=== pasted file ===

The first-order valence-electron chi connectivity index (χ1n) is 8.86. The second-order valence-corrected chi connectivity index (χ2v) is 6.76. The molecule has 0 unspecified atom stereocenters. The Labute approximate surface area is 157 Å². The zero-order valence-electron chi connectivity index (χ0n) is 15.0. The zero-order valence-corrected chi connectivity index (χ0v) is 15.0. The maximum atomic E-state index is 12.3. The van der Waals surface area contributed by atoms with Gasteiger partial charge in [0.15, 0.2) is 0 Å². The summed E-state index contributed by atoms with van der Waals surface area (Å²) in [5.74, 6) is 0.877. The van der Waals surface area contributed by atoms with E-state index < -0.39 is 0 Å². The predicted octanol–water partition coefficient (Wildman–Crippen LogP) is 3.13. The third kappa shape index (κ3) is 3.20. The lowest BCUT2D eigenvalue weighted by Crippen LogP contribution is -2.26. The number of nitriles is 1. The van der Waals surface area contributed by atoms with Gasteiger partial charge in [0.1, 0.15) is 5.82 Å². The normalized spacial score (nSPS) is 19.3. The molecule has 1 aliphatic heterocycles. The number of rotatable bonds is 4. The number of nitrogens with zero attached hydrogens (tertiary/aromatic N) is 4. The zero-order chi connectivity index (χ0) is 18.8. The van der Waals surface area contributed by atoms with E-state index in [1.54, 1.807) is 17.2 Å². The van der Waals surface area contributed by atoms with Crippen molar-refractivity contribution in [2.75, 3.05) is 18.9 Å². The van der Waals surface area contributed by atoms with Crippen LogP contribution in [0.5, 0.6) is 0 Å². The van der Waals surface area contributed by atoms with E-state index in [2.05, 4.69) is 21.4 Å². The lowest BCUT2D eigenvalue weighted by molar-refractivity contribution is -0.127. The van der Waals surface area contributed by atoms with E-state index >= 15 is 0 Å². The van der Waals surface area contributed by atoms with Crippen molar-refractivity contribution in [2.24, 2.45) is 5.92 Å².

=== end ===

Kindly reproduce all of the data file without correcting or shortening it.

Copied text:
The first-order valence-electron chi connectivity index (χ1n) is 8.86. The second-order valence-corrected chi connectivity index (χ2v) is 6.76. The molecule has 0 unspecified atom stereocenters. The Labute approximate surface area is 157 Å². The zero-order valence-electron chi connectivity index (χ0n) is 15.0. The zero-order valence-corrected chi connectivity index (χ0v) is 15.0. The maximum atomic E-state index is 12.3. The van der Waals surface area contributed by atoms with Gasteiger partial charge in [0.15, 0.2) is 0 Å². The summed E-state index contributed by atoms with van der Waals surface area (Å²) in [5.74, 6) is 0.877. The van der Waals surface area contributed by atoms with E-state index < -0.39 is 0 Å². The predicted octanol–water partition coefficient (Wildman–Crippen LogP) is 3.13. The third kappa shape index (κ3) is 3.20. The lowest BCUT2D eigenvalue weighted by Crippen LogP contribution is -2.26. The number of nitriles is 1. The van der Waals surface area contributed by atoms with Gasteiger partial charge in [0.1, 0.15) is 5.82 Å². The normalized spacial score (nSPS) is 19.3. The molecule has 1 aliphatic heterocycles. The number of rotatable bonds is 4. The number of nitrogens with zero attached hydrogens (tertiary/aromatic N) is 4. The zero-order chi connectivity index (χ0) is 18.8. The van der Waals surface area contributed by atoms with E-state index in [1.54, 1.807) is 17.2 Å². The van der Waals surface area contributed by atoms with Crippen molar-refractivity contribution in [2.75, 3.05) is 18.9 Å². The van der Waals surface area contributed by atoms with Crippen LogP contribution in [0.5, 0.6) is 0 Å². The van der Waals surface area contributed by atoms with E-state index in [2.05, 4.69) is 21.4 Å². The lowest BCUT2D eigenvalue weighted by molar-refractivity contribution is -0.127. The van der Waals surface area contributed by atoms with E-state index >= 15 is 0 Å². The van der Waals surface area contributed by atoms with Crippen molar-refractivity contribution in [2.24, 2.45) is 5.92 Å².